Tuesday, May 15
“Watching Water: New Approaches to Assessing and Managing Global Water Security and Sustainability”
Dr. John Bolten, associate program manager of Water Resources for the NASA Applied Sciences Program at NASA Goddard Space Flight Center
The combined stresses of overpopulation, water pollution and poor water management practices require new approaches to better assess and manage global water security and sustainability. Dr. John Bolten will review the technological advances in satellite-based remote sensing and numerical modeling of reservoir volume, vegetation health, groundwater movement, soil moisture and other factors that drive these new approaches and discuss how the data are being applied to address these global issues.
Thursday, June 7
"The Upper Atmosphere: Where Space Weather Meets Earth Weather"
Dr. Sarah Jones, research astrophysicist, Space Weather Laboratory at NASA Goddard Space Flight Center
At the boundary between Earth and space, charged particles and fields co-exist with Earth's neutral atmosphere and cause a continual tug of war between the neutral and ionized gases. Events like hurricanes create waves that can travel up to this region, while the Sun frequently releases blasts of solar material to impact it. This changes the shape of the boundary between Earth and space and can garble signals being transmitted from satellites. Dr. Sarah Jones will help untangle the processes at play in this region and share how two of NASA's newest missions, GOLD (Global-scale Observations of the Limb and Disk) and ICON (Ionospheric Connections Explorer), aim to determine just how weather shapes our interface to space.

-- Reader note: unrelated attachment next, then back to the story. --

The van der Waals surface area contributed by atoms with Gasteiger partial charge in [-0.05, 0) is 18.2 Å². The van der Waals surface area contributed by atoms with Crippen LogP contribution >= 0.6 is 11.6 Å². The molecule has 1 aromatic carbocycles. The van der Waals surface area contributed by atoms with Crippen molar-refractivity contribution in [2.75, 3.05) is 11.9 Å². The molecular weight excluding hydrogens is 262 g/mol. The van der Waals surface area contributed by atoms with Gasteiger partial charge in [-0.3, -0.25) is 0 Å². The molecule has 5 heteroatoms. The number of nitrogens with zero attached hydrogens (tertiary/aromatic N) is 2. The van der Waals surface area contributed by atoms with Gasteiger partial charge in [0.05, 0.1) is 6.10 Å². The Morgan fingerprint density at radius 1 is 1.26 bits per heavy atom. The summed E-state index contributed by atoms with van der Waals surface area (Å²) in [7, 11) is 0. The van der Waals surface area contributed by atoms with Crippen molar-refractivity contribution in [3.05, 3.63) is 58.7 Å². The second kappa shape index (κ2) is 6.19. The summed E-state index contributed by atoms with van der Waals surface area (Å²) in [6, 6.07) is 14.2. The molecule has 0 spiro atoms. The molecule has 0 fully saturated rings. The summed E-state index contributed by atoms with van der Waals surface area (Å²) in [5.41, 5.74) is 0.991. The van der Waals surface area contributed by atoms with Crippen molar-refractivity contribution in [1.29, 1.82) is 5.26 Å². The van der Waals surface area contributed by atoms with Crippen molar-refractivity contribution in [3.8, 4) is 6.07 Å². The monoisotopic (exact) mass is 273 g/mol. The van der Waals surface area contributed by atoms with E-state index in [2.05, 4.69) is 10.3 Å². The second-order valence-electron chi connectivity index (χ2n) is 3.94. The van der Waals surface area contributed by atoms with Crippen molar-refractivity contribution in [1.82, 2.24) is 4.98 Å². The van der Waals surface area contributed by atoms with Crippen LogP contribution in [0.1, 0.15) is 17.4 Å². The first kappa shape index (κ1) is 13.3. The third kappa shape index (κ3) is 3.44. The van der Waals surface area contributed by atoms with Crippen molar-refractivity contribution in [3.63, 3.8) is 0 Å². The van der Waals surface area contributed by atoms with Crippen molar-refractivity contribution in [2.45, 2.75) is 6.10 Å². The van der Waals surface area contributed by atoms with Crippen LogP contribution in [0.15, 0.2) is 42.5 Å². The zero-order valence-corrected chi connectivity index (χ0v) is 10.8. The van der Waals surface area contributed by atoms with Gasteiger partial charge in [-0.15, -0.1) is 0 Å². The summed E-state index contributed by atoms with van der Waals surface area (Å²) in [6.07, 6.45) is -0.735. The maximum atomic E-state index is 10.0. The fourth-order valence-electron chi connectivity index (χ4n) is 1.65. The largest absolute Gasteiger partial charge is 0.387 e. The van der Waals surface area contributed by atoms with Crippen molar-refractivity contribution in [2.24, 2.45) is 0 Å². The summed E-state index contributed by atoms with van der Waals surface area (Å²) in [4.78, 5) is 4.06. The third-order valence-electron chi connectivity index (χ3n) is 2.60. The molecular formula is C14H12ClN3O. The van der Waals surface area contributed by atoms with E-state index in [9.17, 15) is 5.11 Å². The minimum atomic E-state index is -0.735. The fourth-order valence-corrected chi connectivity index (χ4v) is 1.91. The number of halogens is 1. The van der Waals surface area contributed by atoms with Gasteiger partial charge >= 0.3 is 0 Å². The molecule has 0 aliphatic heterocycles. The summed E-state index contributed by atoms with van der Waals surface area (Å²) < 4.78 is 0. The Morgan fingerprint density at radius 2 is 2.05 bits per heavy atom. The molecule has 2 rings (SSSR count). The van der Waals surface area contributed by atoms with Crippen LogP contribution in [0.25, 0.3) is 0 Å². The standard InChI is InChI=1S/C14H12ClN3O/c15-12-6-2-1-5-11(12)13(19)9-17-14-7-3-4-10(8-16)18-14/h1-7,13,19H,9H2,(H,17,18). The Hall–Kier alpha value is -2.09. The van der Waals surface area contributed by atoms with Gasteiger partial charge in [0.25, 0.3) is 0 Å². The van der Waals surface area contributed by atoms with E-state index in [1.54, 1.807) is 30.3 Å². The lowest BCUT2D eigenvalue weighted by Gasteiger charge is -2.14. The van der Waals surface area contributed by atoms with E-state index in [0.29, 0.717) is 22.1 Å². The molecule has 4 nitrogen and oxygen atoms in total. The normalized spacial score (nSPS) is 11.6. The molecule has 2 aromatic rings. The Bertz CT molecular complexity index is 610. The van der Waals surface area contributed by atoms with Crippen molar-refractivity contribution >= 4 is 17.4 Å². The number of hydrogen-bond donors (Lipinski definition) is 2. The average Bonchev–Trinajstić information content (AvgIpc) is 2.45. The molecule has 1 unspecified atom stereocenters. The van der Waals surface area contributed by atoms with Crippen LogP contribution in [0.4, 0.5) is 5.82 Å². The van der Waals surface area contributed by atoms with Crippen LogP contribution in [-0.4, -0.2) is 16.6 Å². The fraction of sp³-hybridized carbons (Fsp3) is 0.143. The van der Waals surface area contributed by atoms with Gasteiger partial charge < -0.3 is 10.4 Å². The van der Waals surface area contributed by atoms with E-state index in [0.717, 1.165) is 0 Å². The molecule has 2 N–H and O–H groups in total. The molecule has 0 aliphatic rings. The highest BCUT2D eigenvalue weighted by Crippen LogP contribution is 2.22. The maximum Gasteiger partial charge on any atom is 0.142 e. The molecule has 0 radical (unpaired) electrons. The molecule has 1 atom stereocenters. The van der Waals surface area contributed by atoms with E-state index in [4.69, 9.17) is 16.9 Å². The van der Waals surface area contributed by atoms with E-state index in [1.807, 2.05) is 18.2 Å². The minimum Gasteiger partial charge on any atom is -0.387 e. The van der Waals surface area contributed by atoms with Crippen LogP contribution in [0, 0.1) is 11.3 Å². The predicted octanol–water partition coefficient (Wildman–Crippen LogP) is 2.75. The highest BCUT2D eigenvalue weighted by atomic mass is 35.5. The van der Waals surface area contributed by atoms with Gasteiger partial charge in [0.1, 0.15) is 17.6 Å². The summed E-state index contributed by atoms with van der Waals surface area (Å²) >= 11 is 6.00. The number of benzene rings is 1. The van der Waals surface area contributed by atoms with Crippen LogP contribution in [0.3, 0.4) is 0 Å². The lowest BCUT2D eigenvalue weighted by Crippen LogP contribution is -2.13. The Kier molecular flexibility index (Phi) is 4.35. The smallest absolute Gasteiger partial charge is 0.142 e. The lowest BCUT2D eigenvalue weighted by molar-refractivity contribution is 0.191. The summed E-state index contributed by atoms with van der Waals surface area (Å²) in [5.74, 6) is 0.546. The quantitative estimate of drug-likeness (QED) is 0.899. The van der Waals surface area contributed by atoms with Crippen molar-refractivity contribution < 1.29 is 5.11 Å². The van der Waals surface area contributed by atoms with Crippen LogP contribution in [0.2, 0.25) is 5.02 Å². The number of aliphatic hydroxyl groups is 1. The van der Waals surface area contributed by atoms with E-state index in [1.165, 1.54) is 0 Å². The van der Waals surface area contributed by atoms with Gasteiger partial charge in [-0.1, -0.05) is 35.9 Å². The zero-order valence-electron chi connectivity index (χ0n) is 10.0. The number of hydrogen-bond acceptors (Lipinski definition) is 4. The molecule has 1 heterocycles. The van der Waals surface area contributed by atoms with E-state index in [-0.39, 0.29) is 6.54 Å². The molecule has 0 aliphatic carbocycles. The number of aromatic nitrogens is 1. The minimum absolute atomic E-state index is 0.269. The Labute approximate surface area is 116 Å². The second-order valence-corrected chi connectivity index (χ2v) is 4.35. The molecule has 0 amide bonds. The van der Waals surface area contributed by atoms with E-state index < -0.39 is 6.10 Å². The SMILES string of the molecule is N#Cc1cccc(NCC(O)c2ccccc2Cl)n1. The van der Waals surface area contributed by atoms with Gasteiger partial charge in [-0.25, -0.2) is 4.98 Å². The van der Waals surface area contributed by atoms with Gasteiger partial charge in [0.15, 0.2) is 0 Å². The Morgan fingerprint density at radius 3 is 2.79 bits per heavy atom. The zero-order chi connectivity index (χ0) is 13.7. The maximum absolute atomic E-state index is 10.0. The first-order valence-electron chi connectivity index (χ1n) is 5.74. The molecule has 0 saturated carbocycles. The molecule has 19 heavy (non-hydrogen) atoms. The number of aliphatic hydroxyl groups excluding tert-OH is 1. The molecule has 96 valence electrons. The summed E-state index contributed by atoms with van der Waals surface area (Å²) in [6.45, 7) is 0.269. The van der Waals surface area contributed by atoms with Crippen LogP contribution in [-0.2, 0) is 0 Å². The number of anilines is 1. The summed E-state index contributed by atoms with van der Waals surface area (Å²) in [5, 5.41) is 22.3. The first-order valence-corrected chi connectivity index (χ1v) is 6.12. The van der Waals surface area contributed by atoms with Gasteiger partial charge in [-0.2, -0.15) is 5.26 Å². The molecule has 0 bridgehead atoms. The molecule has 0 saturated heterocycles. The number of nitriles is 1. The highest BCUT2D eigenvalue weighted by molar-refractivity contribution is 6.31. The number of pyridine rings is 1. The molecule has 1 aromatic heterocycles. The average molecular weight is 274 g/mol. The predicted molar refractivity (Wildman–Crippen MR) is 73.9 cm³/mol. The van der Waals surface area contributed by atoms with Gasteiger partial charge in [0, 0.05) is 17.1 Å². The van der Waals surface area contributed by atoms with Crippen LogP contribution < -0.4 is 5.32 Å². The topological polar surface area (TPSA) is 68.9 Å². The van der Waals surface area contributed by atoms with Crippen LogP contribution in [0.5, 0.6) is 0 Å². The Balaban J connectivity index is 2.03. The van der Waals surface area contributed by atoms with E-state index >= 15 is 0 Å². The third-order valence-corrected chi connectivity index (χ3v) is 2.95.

Thursday, June 7- RESCHEDULED to Thursday, October 11
“Titan – An Exotic Ocean World Waiting to Be Explored”
Dr. Melissa Trainer, research space scientist, Planetary Explorations Laboratory at NASA Goddard Space Flight Center
Following decades observing Saturn’s moon Titan, NASA scientist have discovered that Titan has all the ingredients needed to produce life as we know it. Advanced chemical synthesis takes place in its atmosphere and a subsurface ocean and icy crust provide opportunities for all of these ingredients to mix. Dr. Melissa Trainer will review what we know about prebiotic chemistry on Titan and explore ideal locales and exploration strategies to search for evidence of, or progression towards, life on Titan.
Wednesday, September 12
“Shadow Science: Using Eclipses to Shed New Light on Heavenly Bodies”
Dr. James L. Green, director, Planetary Science Division, NASA Headquarters